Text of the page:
This may sound like a simplistic way to describe a story (honestly, it is), but thinking about the necessity of these story elements when creating a delicious story sandwich will hopefully help you think about how these elements work together and consider what each brings to the finished story.

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The Secret to Receiving Constructive Criticism

Receiving constructive criticism can be as difficult as giving it. It can be challenging to divorce personal feelings—and all the hard work put into the previous draft—from someone else’s opinion. But when I put my story out there to receive constructive criticism, I need to be open to it. I have to put aside my feelings and understand that these comments aren’t about my quality as a writer; they’re about the execution in this one specific piece of writing. Even if I think it’s my very best work, it’s only my very best work so far. Think of all the ways it can be improved! So, starting with a deep breath, constructive criticism can be the best thing for my work, especially if I’m open to change. I have a three step-method for taking in constructive criticism that includes listening to what is said, evaluating how that critique fits with my plan for the story, and then getting excited to revise!

Listen

When I get feedback from a critique, I start by reading each comment as though I’m another evaluator on the manuscript. I’m not the author when I first read a critique. I’m another objective party, taking in someone else’s comments to get the big picture of the feedback. I start by reading the summary comments and then all of the in-line comments before making any decisions about how to act on those comments.

Evaluate

Now that I’ve listened objectively, I get to be the author again! It’s important to keep some objectivity, after all the purpose of constructive criticism is to identify ways to strengthen the writing. Now, though, I start deciding how to address each comment. Should I keep the exact suggestion a reviewer made? Should I accept that something’s hinky but enact my own solution? Should I ignore the comment? Ignoring a comment is a perfectly legitimate way to respond to a critique. Someone might not “get” what I’m doing, and it’s okay for me, the author, to decide that I know what’s best for my work.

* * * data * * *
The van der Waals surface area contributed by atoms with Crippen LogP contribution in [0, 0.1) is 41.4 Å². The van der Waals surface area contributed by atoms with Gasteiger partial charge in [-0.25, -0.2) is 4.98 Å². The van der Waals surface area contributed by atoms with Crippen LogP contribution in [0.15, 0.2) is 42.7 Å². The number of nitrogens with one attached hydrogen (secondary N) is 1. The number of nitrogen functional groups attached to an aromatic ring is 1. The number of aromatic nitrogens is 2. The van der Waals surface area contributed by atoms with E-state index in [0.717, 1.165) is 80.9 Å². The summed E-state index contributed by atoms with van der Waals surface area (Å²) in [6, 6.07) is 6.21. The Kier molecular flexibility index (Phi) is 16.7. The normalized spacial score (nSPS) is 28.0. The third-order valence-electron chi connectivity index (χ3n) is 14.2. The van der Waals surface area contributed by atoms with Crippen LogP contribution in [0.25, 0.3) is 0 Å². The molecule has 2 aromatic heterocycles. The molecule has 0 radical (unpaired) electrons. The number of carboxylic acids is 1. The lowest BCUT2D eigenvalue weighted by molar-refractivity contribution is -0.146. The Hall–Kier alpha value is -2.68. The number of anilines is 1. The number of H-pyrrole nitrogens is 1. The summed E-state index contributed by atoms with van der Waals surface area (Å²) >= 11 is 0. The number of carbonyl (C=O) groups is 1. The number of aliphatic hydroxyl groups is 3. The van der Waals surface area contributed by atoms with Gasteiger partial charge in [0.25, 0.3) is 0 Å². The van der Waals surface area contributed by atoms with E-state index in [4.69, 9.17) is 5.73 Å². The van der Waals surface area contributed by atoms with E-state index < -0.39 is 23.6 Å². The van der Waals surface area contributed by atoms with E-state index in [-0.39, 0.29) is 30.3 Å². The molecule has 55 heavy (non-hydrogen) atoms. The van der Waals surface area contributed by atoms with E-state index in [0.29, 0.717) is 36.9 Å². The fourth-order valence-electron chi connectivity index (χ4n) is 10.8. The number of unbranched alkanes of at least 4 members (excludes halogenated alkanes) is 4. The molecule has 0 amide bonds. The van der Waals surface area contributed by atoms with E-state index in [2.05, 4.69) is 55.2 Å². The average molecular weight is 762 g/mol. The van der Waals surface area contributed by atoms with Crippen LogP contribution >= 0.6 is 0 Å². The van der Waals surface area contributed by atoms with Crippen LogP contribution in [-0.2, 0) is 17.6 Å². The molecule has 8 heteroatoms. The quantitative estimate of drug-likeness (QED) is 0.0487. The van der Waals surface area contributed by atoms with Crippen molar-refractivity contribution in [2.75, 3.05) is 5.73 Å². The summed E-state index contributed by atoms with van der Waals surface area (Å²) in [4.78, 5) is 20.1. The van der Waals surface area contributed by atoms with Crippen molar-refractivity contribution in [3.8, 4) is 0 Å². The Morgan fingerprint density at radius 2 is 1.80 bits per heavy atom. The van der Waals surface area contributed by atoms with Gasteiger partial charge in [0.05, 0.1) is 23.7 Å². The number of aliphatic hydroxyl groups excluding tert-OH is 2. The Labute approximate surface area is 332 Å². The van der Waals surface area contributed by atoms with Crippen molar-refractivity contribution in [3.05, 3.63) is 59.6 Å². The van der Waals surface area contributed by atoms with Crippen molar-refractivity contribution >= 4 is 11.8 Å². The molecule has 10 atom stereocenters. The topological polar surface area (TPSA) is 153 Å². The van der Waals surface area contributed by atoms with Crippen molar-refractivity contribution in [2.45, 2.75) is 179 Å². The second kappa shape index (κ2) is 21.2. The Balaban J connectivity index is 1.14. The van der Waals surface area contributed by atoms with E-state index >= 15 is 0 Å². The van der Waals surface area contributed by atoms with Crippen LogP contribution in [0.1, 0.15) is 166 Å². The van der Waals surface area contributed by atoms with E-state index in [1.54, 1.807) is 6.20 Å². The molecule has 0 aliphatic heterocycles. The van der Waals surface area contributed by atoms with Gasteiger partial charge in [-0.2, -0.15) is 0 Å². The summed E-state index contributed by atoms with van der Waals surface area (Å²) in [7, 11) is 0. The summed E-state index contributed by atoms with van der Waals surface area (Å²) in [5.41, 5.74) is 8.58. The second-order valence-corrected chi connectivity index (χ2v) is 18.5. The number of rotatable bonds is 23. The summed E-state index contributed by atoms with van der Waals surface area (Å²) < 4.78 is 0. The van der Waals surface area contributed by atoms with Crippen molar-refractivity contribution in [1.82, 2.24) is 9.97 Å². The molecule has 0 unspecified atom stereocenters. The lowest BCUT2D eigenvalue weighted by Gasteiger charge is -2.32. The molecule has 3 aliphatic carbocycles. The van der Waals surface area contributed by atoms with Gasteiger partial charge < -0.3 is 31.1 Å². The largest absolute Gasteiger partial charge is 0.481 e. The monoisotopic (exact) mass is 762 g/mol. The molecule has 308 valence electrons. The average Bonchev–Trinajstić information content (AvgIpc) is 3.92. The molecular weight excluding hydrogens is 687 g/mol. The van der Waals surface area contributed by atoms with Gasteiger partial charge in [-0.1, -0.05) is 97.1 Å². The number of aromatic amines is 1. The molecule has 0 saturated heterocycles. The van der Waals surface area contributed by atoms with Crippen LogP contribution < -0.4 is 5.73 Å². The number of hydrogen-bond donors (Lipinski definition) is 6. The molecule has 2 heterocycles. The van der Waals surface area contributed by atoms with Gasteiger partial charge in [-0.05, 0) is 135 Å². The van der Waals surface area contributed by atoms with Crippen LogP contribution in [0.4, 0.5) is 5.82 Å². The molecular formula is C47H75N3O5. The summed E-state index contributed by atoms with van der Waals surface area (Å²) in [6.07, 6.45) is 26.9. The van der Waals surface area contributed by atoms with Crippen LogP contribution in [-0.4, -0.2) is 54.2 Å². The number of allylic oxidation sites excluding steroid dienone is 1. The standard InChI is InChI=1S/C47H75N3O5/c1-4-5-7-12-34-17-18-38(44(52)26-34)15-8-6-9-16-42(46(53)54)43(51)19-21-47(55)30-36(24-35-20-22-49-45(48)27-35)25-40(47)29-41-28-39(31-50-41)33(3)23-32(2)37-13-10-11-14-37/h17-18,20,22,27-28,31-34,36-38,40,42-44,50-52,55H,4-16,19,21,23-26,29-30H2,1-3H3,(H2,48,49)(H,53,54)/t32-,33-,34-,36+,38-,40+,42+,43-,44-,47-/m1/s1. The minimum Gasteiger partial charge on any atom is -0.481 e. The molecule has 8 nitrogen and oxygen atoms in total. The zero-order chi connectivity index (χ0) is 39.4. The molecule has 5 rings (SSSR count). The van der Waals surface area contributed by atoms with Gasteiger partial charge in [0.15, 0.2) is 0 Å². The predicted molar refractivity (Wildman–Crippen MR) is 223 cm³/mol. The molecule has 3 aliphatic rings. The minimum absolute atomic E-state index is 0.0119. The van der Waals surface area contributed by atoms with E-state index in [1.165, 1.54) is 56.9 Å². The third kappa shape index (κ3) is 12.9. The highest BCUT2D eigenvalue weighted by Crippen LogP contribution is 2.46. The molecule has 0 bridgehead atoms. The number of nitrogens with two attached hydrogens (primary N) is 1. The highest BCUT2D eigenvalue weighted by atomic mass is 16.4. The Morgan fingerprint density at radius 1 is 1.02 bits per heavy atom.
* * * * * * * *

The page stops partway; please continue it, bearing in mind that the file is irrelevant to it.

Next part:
One method I use for evaluating comments is to have the comments and my story side by side in separate documents. If I disagree with a comment outright, I don’t move it to my story document. If it’s an easy fix (a grammatical error or improving word choice), I immediately do it. If it’s a trickier one or one that I’m not sure I want to make, I summarize the feedback as in-line comments on my story document and add my thoughts. At the end of the evaluation, I have all the comments I will or possibly want to respond to on my story document.

Get Excited

After every critique I walk away feeling excited to work on my story. I’ve thought about the feedback and, through evaluation, have come up with at least a few solutions to strengthen some of the weaknesses of the manuscript. Yes, I might have a lot of work ahead. Yes, someone might not have seen all of my brilliance. But I now have ideas for making the story better, and that’s a pretty exciting thing.

Talking It Out

I had dinner with a writer friend last week and after gushing about the novel I’m currently developing, I asked what he’s working on. After a long awkward pause, he finally confessed that he didn’t want to talk about it until he had a first draft.